This ’51 Ford F1 pickup was on the LaMalfa family’s original South Bay ranch. The truck originally had an inline six-cylinder Flathead engine. Rep. LaMalfa removed the rust from the exterior, put some primer on it and painted it a satin red. He sourced a ’40s Lincoln V12 Flathead engine with electric fans and dual exhaust pipes. In place of the original three-speed is a T5 transmission from Speedway Motors using a bell housing adapter.
California's "Blue Oval" Congressman
U.S. Representative Doug LaMalfa Keeps a Stable of Prized Fords
By Eric Snyder
While there are more than a few automotive enthusiasts in Congress, U.S. Representative Doug LaMalfa's (R-CA) enthusiasm for the hobby and collection of classic vehicles puts him in a class by himself. LaMalfa started wrenching on cars during his formative years and his passion for buying and personalizing vehicles continued to grow during the ensuing decades. His fleet includes Ford trucks from '34 and '50, Mustangs ('65, '68, '03 and '13), a '69 Torino Talladega, a '72 Pantera, and '55 and '56 Thunderbirds he maintains for his parents. SEMA and its members are fortunate to have a strong ally in Rep. LaMalfa, who has led the charge on pro-automotive hobby policies during his time as a California state legislator and member of the U.S. House of Representatives.
Rep. LaMalfa grew up working on his family's rice farm, which is located not far from Sacramento, California, and dates to 1931. When he wasn't working or studying, you could find LaMalfa tinkering with vehicles. He credits his father and especially his grandfather's influence for shaping him into a gearhead. By the age of 16, he took out a loan from the bank and purchased a pickup, which he tinkered with and drove for a few years. While in junior college, he took a job at a local mill and saved up to buy a Competition Orange '69 Mercury Cougar Eliminator, which has a 351 engine and a ram air hood. LaMalfa also put a four-speed top-loader in place of the car's automatic transmission.
LaMalfa went on to study agriculture and business at California Polytechnic State University in San Luis Obispo, graduating with a bachelor's degree. He put his education to work managing the family farm, which he and his family still call home. Rep. LaMalfa is a fourth-generation owner of the LaMalfa Family Partnership, which owns and operates the farm.
As a result of his experience running the farm in a state that is not known for being friendly to farmers or business, LaMalfa ran for public office for the first time in 2002, winning a seat in the California State Assembly. He went on to serve in the Assembly until 2008, then in 2010 he was elected to the California State Senate.
During his time in Sacramento, LaMalfa proved himself an ally of automotive enthusiasts, private property owners and taxpayers. As a member of the State Automotive Enthusiast Leadership Caucus, LaMalfa was a frequent collaborator with SEMA on issues of importance to automotive enthusiasts. Most notably, he attempted to expand the smog-check testing exemption to include vehicles produced from 1976–1980.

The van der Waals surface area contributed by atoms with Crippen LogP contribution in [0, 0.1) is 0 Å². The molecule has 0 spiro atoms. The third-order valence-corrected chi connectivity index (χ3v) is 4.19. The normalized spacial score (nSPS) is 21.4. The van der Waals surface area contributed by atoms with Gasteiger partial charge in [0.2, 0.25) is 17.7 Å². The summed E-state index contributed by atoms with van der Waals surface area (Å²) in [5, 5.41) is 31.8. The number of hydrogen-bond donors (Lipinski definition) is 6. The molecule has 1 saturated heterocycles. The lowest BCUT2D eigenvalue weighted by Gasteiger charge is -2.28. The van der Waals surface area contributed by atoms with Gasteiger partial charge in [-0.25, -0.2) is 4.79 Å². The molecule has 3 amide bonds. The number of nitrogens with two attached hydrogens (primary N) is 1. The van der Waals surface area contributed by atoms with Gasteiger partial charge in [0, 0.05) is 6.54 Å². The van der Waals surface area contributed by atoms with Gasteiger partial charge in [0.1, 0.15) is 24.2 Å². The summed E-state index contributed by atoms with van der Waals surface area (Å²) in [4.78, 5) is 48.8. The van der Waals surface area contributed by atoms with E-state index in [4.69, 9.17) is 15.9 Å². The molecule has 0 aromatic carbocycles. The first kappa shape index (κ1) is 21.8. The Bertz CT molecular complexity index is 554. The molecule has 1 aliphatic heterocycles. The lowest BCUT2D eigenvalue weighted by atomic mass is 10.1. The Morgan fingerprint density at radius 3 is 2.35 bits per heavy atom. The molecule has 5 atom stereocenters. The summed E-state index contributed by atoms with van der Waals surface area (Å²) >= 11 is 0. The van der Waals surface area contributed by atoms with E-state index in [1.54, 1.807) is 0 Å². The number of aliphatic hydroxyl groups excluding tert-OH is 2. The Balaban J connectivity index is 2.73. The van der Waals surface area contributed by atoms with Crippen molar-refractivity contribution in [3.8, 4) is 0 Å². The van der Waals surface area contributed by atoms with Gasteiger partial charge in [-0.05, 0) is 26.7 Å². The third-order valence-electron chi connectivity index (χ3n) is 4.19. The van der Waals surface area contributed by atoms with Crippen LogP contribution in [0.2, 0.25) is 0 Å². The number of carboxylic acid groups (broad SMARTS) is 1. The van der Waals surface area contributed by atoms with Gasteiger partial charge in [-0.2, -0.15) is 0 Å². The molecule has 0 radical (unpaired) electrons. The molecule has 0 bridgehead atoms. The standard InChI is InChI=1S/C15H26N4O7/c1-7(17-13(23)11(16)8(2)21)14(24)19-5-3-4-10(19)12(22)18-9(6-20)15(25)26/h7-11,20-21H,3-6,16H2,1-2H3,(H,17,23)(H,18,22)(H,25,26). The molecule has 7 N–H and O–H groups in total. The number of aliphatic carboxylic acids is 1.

When U.S. Rep. Wally Herger (R-CA) decided to retire from Congress after representing inland Northern California for more than 25 years, he endorsed LaMalfa to be his successor. LaMalfa handily won the primary election against six other candidates and went on to win the general election by a margin of 57%–42% during an otherwise difficult 2012 election cycle for Republicans. Rep. LaMalfa's relationship with SEMA has continued to flourish during his time in Congress, where he is a member of the House Committees on Transportation and Infrastructure and Agriculture.
Fresh off his first re-election to Congress, Rep. LaMalfa attended the 2014 SEMA Show the following day. While it wasn't his first time at the Show, it was a memorable one as Rep. LaMalfa had the opportunity to meet Richard Petty. His conversation with "The King" was particularly special for LaMalfa, who owns a "Petty Blue" '69 Ford Torino Talladega with a #43 on the roof. The vehicle has a 428 big-block Ford engine and was one of only 745 originally built.
Rep. LaMalfa has also been a staunch supporter of the RPM Act, serving as a leading voice on Capitol Hill for protecting racing and the motorsports parts industry. Shortly after the U.S. Environmental Protection Agency (EPA) issued a 2015 draft regulation stating that it is illegal to modify a street-legal vehicle into a race car, Rep. LaMalfa led the charge to stop the agency in its tracks. The Congressman questioned then-EPA Administrator Gina McCarthy about why the EPA was trying to shut down racing during a January 2016 House Agriculture Committee hearing. Rep. LaMalfa's aggressive questioning led the administrator to backtrack and confirm that it is legal to convert a motor vehicle into a race car, which ultimately led to the agency removing the provision from the final regulation.
Special thanks to Congressman LaMalfa for his dedication to our hobby and sharing insight into his collection of beloved "Blue Ovals!" View the full list of his fellow members of the SEMA-supported Congressional Automotive Performance and Motorsports Caucus on the SAN website at semaSAN. com/FederalCaucus.